Ron Johnson Slams Democrats For Obstruction, Immediately Boasts About Blocking Merrick Garland

U.S. Senator Ron Johnson of Wisconsin speaking at the 2016 Conservative Political Action Conference (CPAC) in National Harbor, Maryland. (Photo: Gage Skidmore via Flickr)

In a radio interview earlier this week, Republican Sen. Ron Johnson of Wisconsin lambasted Senate Democrats for what he said was unprecedented obstruction of President Trump’s nominees and said that, in contrast, he “voted to confirm” President Obama’s nominees and “did everything I could to work with President Obama.” Then, mere moments later, he boasted of his role in blocking the nomination of Merrick Garland, President Obama’s final Supreme Court nominee.

Johnson discussed the secretary of state nomination of Mike Pompeo on Tuesday with Minnesota radio host Dan Ochsner, who was in Washington interviewing activists and lawmakers. Ochsner decried the Democratic opposition to Pompeo, when confirmation votes should just be “almost a formality” to ensure that a nominee isn’t “some sort of a felon or someone with really terrible things.”

Johnson shared his disapproval, saying that “this resistance movement, I’ve never seen anything like this in my life.”

“I disagreed with President Obama on virtually everything, and yet I voted to confirm his nominees,” Johnson said. “I did everything I could to work with President Obama to make this country more prosperous, safer, more secure. That is what, as Americans, we should do, recognizing the enormity of the challenge of any president’s administration. So I’m just not getting this, this is just outside my historical experience, what’s happened since the day after President Trump’s inauguration.”

“Respecting the institutions, you know, the institution of president, but certainly the institution of the Senate,” Ochsner chimed in.

“How about respecting our nation?” Johnson asked.

After Johnson discussed how Democrats have become such obstructionists in part because “almost the entire media is on their side” when they often “ought to be mocking what Democrats do,” Ochsner changed the subject to ask Johnson his thoughts on Senate Majority Leader Mitch McConnell.

Johnson’s first thought was to praise McConnell for obstructing Garland’s nomination and to boast of his own role in the obstruction. McConnell and the Senate GOP prevented Garland from so much as receiving a Senate hearing for nearly a year in order to hold a Supreme Court seat open for the next president, paving the way for Trump’s nomination of Neil Gorsuch.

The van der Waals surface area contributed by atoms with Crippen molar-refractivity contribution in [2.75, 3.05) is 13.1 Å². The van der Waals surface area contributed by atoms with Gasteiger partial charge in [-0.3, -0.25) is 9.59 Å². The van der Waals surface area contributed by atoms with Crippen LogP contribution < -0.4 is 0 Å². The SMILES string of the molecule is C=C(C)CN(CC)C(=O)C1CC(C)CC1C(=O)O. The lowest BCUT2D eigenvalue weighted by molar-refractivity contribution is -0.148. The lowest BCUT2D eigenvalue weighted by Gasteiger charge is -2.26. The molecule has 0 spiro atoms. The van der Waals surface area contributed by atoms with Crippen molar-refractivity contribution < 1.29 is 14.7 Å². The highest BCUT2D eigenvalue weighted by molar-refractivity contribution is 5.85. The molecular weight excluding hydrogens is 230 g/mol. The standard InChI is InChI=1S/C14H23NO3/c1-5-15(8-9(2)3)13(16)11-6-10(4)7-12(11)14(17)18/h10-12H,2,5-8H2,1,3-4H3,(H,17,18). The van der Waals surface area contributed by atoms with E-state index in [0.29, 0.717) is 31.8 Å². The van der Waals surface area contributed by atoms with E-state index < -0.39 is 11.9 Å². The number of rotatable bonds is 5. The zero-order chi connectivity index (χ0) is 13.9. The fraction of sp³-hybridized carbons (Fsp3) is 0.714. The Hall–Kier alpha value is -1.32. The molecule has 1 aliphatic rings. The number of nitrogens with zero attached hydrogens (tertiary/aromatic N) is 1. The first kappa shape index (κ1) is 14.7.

“Well, you know, I always credit Leader McConnell with holding firm on Merrick Garland, not giving him a hearing, letting the American people decide the composition of the court,” Johnson replied.

“Now, there was a lot of criticism of Leader McConnell and senators like myself, you know, ‘Do your job,’ and my response was, ‘I am doing my job, protecting your Second Amendment rights,’” he said. “So we had to make the decision back in 2016, do we hold a vote, do we allow the Supreme Court to flip—because it obviously would have flipped from five basically conservative judges, we got Kennedy as a swing vote, and four liberal activists, to five liberal activists.”

“And McConnell made the decision, we’re not going to allow that to happen, we’re going to let the American people decide, and they did, they chose Donald Trump. So we nominated and confirmed Neil Gorsuch, which has certainly solidified that Scalia seat, I’ll call it.”

Another part of his supposedly respectful working relationship with President Obama that Johnson didn’t mention: He single-handedly kept a Wisconsin-based appeals court seat vacant throughout the entirety of his first six-year term in the Senate. Using his senatorial prerogative to block any home-state judicial nomination, he rejected Obama’s first nominee for the seat and then forced him to delay making another nomination for years, a bar he only lifted in 2016 when it was too late for confirmation.

Johnson then said nothing as the Trump nominee for that vacancy—Michael Brennan—has gone through committee and nears a floor vote over the objections of fellow Wisconsin Sen. Tammy Baldwin.